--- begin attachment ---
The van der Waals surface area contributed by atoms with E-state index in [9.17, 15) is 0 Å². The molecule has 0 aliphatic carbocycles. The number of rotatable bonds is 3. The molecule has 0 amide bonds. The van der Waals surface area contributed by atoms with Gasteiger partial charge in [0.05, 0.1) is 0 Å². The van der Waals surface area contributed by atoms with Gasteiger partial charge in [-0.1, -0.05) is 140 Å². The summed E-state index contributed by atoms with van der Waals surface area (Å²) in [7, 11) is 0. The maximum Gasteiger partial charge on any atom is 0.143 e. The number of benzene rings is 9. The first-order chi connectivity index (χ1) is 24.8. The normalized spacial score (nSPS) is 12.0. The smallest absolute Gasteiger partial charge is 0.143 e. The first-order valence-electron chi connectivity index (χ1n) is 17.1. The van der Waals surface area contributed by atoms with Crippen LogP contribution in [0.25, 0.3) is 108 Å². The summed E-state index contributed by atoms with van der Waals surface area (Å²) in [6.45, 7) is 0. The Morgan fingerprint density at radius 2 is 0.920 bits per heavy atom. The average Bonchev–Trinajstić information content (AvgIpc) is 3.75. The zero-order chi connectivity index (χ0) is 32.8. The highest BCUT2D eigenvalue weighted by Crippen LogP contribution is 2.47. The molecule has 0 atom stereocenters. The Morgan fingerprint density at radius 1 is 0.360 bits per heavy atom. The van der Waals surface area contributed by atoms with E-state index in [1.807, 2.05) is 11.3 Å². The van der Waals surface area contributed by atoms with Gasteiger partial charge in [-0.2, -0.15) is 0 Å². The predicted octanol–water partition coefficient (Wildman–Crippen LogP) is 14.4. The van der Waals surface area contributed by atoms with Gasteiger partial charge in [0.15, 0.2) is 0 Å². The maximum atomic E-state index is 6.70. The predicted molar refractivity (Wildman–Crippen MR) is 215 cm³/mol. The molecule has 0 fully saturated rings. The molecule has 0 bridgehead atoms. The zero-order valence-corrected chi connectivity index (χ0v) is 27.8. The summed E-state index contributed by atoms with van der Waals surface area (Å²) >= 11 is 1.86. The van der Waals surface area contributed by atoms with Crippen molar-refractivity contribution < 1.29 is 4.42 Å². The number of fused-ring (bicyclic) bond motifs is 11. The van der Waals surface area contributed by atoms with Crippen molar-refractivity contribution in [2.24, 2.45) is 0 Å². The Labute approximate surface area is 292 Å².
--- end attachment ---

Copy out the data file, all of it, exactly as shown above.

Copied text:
The van der Waals surface area contributed by atoms with E-state index in [9.17, 15) is 0 Å². The molecule has 0 aliphatic carbocycles. The number of rotatable bonds is 3. The molecule has 0 amide bonds. The van der Waals surface area contributed by atoms with Gasteiger partial charge in [0.05, 0.1) is 0 Å². The van der Waals surface area contributed by atoms with Gasteiger partial charge in [-0.1, -0.05) is 140 Å². The summed E-state index contributed by atoms with van der Waals surface area (Å²) in [7, 11) is 0. The maximum Gasteiger partial charge on any atom is 0.143 e. The number of benzene rings is 9. The first-order chi connectivity index (χ1) is 24.8. The normalized spacial score (nSPS) is 12.0. The smallest absolute Gasteiger partial charge is 0.143 e. The first-order valence-electron chi connectivity index (χ1n) is 17.1. The van der Waals surface area contributed by atoms with Crippen LogP contribution in [0.25, 0.3) is 108 Å². The summed E-state index contributed by atoms with van der Waals surface area (Å²) in [6.45, 7) is 0. The Morgan fingerprint density at radius 2 is 0.920 bits per heavy atom. The average Bonchev–Trinajstić information content (AvgIpc) is 3.75. The zero-order chi connectivity index (χ0) is 32.8. The highest BCUT2D eigenvalue weighted by Crippen LogP contribution is 2.47. The molecule has 0 atom stereocenters. The Morgan fingerprint density at radius 1 is 0.360 bits per heavy atom. The van der Waals surface area contributed by atoms with E-state index in [1.807, 2.05) is 11.3 Å². The van der Waals surface area contributed by atoms with Gasteiger partial charge in [-0.2, -0.15) is 0 Å². The predicted octanol–water partition coefficient (Wildman–Crippen LogP) is 14.4. The van der Waals surface area contributed by atoms with Gasteiger partial charge in [0.15, 0.2) is 0 Å². The maximum atomic E-state index is 6.70. The predicted molar refractivity (Wildman–Crippen MR) is 215 cm³/mol. The molecule has 0 fully saturated rings. The molecule has 0 bridgehead atoms. The zero-order valence-corrected chi connectivity index (χ0v) is 27.8. The summed E-state index contributed by atoms with van der Waals surface area (Å²) >= 11 is 1.86. The van der Waals surface area contributed by atoms with Crippen molar-refractivity contribution < 1.29 is 4.42 Å². The number of fused-ring (bicyclic) bond motifs is 11. The van der Waals surface area contributed by atoms with Crippen molar-refractivity contribution in [2.24, 2.45) is 0 Å². The Labute approximate surface area is 292 Å².